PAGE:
Is Chae Chan Ping v. United States Still Good Law? and Other Comments and Questions

I have some responses to some of the many interesting points in the posts by Professor Somin and Dean Eastman.[1]

First, I do not dispute Professor Somin’s important point that under the pre-Reconstruction Constitution, the right to interstate travel even of U.S. citizens was not clearly established. And I accept the implication that any reasonable interpretation of the Commerce Clause requires that citizens be able to move freely among the states, free of state or federal restriction. That could mean that commerce never includes migration, alike with respect to interstate migration, international migration, and the migration of members of Indian nations.

But I am willing to live with the possibility that the issue was unsettled, unclear, or misunderstood before the Reconstruction Amendments. And I could also accept the idea that the powers of Congress differ when it is regulating commerce between the states, with foreign countries, or with the Indian tribes, even though the powers derive from a single phrase.[2] Maybe commerce (1) does not include migration of citizens for purposes of the interstate commerce clause; (2) does include migration of noncitizens for purposes of foreign commerce; and (3) was once understood to cover migration under the Indian Commerce Clause, but does not now except to the extent that it is covered by the foreign commerce power.[3]

Second, Dean Eastman’s point about the practical importance of the Naturalization Clause is surely correct in that access to naturalization certainly affected immigration. When the Naturalization Act of 1790 restricted naturalization to “free white persons,” that undoubtedly expressed a view of the Founders that the United States was a white nation, and made it more difficult for members of other races to thrive here because they could not buy land in many states.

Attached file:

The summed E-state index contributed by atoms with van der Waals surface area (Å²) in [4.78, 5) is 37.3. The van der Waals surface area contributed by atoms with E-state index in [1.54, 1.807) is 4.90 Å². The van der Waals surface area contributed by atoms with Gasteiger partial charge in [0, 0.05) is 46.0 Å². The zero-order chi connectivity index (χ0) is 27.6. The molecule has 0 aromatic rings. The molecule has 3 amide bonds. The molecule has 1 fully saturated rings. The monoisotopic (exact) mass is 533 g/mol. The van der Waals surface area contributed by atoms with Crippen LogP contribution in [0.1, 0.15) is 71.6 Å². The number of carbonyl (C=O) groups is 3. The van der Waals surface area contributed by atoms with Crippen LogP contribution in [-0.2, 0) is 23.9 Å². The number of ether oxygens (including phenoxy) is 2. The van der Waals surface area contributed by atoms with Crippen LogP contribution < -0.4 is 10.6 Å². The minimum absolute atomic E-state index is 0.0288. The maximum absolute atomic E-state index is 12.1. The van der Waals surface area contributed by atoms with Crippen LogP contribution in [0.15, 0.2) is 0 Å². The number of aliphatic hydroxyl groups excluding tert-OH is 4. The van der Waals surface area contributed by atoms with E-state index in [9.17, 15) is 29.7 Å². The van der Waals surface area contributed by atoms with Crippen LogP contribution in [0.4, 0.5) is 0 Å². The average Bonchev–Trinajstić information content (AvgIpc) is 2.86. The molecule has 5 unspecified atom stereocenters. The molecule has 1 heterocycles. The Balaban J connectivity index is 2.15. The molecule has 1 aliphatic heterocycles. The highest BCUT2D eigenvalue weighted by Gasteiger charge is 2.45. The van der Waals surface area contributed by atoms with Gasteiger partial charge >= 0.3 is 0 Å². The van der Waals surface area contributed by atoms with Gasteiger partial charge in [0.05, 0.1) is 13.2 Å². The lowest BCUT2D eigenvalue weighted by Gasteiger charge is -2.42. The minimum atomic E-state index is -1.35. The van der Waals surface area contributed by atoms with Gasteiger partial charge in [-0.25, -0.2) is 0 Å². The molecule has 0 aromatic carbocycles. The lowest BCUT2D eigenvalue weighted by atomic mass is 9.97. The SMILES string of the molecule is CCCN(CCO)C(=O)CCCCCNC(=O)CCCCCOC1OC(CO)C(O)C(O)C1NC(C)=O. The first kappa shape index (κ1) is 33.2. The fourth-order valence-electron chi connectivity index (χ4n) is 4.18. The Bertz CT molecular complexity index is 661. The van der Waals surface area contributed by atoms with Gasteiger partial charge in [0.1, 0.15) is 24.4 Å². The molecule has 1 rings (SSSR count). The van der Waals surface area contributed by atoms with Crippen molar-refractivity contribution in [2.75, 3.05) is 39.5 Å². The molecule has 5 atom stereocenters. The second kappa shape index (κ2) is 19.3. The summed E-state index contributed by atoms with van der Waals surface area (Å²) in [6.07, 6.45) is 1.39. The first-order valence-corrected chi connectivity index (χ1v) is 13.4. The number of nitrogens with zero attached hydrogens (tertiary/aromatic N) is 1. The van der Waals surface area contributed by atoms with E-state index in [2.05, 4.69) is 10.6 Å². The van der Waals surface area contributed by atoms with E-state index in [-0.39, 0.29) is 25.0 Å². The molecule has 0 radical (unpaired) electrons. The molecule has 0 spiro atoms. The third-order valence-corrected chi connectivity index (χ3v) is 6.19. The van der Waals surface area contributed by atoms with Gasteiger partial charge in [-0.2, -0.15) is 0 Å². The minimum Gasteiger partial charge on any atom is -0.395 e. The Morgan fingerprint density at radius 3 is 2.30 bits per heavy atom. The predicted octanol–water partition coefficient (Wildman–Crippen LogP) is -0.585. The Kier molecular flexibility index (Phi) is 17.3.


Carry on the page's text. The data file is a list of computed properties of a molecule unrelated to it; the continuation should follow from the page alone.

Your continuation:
Dean Eastman goes further and contends that the naturalization power grants authority to regulate immigration. But the power to make things more difficult is not the same as the power to refuse entry or expel. For example, the states were and are free to grant or deny state citizenship to whomever they wanted,[4] except as provided in the Fourteenth Amendment, and could deny noncitizens the right to own land based on race,[5] other than as provided by treaty or federal law. But those broad and practically important powers simply did not give states the right to regulate immigration directly.

Third, my eyebrow is raised at the claim that immigration is an inherent sovereign power, particularly in light of the claim that two textual powers also cover the area. I had thought that “ours is a limited government of specifically enumerated powers.”[6] Also, it is odd that the Framers would imply sovereign powers in a constitutional cloud when so many of them are set out specifically in Article I; if they are implied or inherent, why bother to list any of them; if you’re going to bother to list any of them, why not list at least all of the important ones? Perhaps the Framers were just sloppy, but I think they meant what they wrote, and wrote what they meant, including in the Ninth Amendment. In addition, if the Congress or the Supreme Court is entitled to identify and act upon sovereign powers nowhere identified in the Constitution, one wonders what the limiting principle might be about the catalog of those powers.

A final but very important thought about Dean Eastman’s argument. I believe Professor Somin and I share the view that race and close proxies for race are impermissible considerations in immigration policy. However, it is not clear to me that Dean Eastman’s understanding of the law leads to a non-racial immigration policy. The argument states:

In fact, the Founders recognized that when considering restrictions on immigration, it is important to focus on what is necessary to protect the people here. That even means that Congress can make distinctions between different parts of the world from which immigration is allowed, if it deems it good policy. Quite simply, immigrants from parts of the world where despotism was the rule were viewed as more problematic because such individuals, habituated to un-republican forms of government, would tend to bring their despotic tendencies and habits to the United States. These were the kinds of concerns that were expressed, for example, briefly at the Federal Convention and in the early Naturalization Acts in Congress.